Consideration of selling the Townsend Parking Ramp to the state Senate. The city would retain 228 spots for city employees pursuant a renewable lease. There would also be 50 spaces use for public parking.
In some old business that wasn't resolved at the December meeting, the owner of 5400 South Cedar who wants to turn the old Kmart into a self-storage business is back on the agenda. The city is still concerned about the over-proliferation of these businesses on the southside. To ease their concern, the developer is now proposing putting two out-lots in the huge parking lot instead of just one for future commercial development. The city wrote back that this doesn't really address their concerns with this new usage for the site and are asking the planning board to deny this one.
Really excited about the trail construction, particularly the Bear Lake Path. I'm not even sure the lake was publicly accessible before this proposal.
This "Bear Lake" area must look like what the first settlers saw when they came into this area is what I think when I take the Dunkel Road exit. I never knew there was a lake back there before looking at the site of the new hospital. I wonder if this area has even ever been logged over or cleared. It could be that there are some "Old Growth" trees back in there. It will be a very cool ride to loop out there from the River Trail.
It's veyr likely not old growth. Old growth forest are very, very rare in Michigan. Virtually the whole state was cleared between 1850 and 1910 save for these few areas:
This photo of Hartwick Pines State Park is courtesy of TripAdvisor
It really shows you how resilient forest are, though, that they can grow back to looking like old growth so quickly.
It will be nice to finally have some public access to the Bear Lake area. It's a fairly big natural area in the middle of the city, 161 acres according to MSU's site.
It's definitely impressive how established forests have become in just 100 years or so, but these forests don't really look like old growth forests do. Even at the forests marked on the map, the ones in the lower peninsula have very small stands of old growth forest. Hartwick Pines only has 49 acres, Russ Forest only has 40 acres and Warren Woods has 300 acres of virgin beech and maple which isn't really old growth in the same sense that the pine forests are. I've been the Hartwick Pines and it's nice, but I'd really like to make it to the Porcupine Mountains with its 31,000 acres of old growth forest.
Thank you for the information about the forests. I thought I had heard that a few spots along the Red Cedar and Sycamore Creek had never been logged because of being in the swamp. Just an old "Indian Story" I guess.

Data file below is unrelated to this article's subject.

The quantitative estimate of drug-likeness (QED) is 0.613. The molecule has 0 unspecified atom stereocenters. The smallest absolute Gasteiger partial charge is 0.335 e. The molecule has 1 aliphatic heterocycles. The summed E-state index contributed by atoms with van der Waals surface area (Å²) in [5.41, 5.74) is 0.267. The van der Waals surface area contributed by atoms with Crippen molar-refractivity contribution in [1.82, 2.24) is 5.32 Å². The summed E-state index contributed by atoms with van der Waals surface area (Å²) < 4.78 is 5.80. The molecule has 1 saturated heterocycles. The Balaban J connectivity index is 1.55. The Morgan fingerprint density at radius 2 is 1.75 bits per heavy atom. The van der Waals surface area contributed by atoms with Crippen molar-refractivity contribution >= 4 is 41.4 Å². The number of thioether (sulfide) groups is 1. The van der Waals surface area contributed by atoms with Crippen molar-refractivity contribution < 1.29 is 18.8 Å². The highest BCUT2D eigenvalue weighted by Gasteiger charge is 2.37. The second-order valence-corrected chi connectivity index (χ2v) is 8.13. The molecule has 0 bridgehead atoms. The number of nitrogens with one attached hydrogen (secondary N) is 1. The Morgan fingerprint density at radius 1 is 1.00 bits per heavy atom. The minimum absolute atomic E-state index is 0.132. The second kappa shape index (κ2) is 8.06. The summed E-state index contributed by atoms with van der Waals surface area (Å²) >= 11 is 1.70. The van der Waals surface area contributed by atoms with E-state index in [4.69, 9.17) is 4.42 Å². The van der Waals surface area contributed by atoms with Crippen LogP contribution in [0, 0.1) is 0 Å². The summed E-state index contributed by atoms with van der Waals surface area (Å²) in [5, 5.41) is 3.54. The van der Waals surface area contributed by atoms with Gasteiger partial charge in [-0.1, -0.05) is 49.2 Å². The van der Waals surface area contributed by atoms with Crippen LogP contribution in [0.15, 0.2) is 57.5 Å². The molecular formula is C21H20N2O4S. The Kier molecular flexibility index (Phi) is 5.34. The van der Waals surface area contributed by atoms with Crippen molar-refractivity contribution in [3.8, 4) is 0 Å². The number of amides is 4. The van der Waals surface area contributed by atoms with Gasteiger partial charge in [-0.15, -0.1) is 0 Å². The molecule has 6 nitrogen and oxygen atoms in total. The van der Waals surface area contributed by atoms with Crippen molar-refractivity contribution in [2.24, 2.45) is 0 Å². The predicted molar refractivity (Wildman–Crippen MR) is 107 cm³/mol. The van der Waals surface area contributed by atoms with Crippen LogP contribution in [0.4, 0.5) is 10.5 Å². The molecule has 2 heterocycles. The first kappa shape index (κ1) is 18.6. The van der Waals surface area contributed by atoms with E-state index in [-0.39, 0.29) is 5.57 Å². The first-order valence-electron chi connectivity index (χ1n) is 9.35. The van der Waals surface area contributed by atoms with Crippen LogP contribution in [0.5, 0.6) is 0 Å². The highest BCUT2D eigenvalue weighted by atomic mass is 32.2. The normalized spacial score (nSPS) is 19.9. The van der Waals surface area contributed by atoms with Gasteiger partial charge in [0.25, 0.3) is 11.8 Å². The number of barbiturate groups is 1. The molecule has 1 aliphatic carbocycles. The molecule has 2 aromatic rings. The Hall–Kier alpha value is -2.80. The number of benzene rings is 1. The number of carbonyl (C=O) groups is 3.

It seems like Mr. Moorse of Lansing was behind a good deal of the clear cut logging west and north of here. His company holds a record for board feet sent to the mills, that lumber was used to rebuild Chicago after the famous fire.
My Great Uncle Albert Sleeper was one of the first governors of Michigan to put some controls on logging and requiring replanting after logging. He started the DNR which began protecting Michigan natural resources at that time. There is a State Park named for him on the tip of the thumb along Lake Huron. I have seen pictures taken at the turn of the last century up there that look like the prairie with no trees at all. We are blessed to have had much of the forest return. One other thought about the old forest is that it was such a physical enterprise to cut down and transport and process almost every tree on the lower penninsula mainly by hand is really something. Our forefathers and mothers were a tough and industious lot.
I wouldn't be surprised if there's a lot of little patches that haven't been logged, especially in swampy areas. I would guess that most trees in very wet areas probably don't get as big or live as long as normal so you end up not getting the really impressive trees.
The Bear lake property owned by MSU currently not public access. There are multiple signs stating this. I think the path will be on under the power lines for the part by the lake. Hopefully, MSU does not put up a new fence there. I do not know if access will change with the new trail. That area is really nice, not completely flat and has some interesting mix of flooded areas and dry higher spots. It would be great if the trail went and connected to Harrison and Trowbridge bike lanes or connected to the Crego Trail spur, the latter of which may be planned.